Using a retail or distribution specialist in your product or service area has a number of advantages, not least that they take on a good deal of the overseas legwork. Taking this approach, it’s important to draw up pre-agreed contracts, which clearly define the division of responsibilities and the channels of communication between you. The success of a distributor is often directly correlated to their commitment to their particular product. Be aware of your agent or distributor’s other commitments and spend a good deal of time making sure they understand and appreciate the specific benefits of your product or service.

3. Using an overseas sales base
This requires a significant commitment to one country or area, and is often necessary when sales are very high in that location.

Licence Agreements - in this situation, a local business produces and sells your product under licence, and on your behalf. It’s often used when there appears to be no other way of making profitable returns from an area. For instance, many developing countries insist on the highest possible level of local manufacture as this represents the best long-term commitment to the region.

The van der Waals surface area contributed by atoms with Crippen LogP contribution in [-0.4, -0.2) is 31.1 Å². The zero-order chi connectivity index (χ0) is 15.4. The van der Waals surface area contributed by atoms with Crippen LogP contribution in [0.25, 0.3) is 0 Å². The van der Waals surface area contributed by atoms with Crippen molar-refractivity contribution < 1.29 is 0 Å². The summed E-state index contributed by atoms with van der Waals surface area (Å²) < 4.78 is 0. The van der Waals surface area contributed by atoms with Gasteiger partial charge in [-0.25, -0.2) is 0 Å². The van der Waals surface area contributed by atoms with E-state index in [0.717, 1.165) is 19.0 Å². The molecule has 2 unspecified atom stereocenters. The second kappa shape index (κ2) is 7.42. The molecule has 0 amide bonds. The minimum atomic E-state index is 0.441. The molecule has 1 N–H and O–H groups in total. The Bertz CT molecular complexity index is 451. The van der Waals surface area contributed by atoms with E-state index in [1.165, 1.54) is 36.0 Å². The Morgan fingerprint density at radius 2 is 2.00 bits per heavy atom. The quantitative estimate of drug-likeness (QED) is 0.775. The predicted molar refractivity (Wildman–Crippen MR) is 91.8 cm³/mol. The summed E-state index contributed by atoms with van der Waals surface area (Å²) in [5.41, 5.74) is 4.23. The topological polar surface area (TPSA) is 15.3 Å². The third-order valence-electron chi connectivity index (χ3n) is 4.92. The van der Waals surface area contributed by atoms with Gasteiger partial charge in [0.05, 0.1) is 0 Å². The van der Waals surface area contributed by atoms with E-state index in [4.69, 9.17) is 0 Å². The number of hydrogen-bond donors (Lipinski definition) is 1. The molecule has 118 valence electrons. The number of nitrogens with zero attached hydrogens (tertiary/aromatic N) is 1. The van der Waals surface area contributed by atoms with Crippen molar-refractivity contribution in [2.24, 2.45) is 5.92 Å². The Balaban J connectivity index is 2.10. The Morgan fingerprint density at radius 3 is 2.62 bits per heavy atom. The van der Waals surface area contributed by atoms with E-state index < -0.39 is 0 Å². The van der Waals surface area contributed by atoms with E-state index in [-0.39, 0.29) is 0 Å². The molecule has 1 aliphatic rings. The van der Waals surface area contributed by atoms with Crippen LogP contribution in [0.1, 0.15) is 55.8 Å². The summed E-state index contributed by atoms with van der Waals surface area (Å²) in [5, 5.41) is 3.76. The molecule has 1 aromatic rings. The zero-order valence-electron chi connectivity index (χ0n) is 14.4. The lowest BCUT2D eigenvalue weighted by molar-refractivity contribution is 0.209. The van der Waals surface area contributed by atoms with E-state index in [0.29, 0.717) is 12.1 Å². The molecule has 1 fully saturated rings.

Research - research needn’t be expensive, or all originated by you. Plenty of data is available publicly. Governments and international trade bodies, for example, publish reports that could answer many of your questions. A word of caution though - check the report’s date. Find out how many people were interviewed for the research and who they are. Also, try to establish the original purpose of the research. This may be free information, but it needs to be relevant, recent, accurate and objective to be of use to you.

When you find that you need to conduct some research of your own, be very clear about what information you want from it. Try to achieve too much and the costs will soon mount up.

Among other things, your research must:

  • assess current market potential for the sale of your products or services in your chosen export markets;
  • help you identify and target a small number of key markets;
  • reveal the level of competition in your export markets and tell you how you need to modify your products or services for export;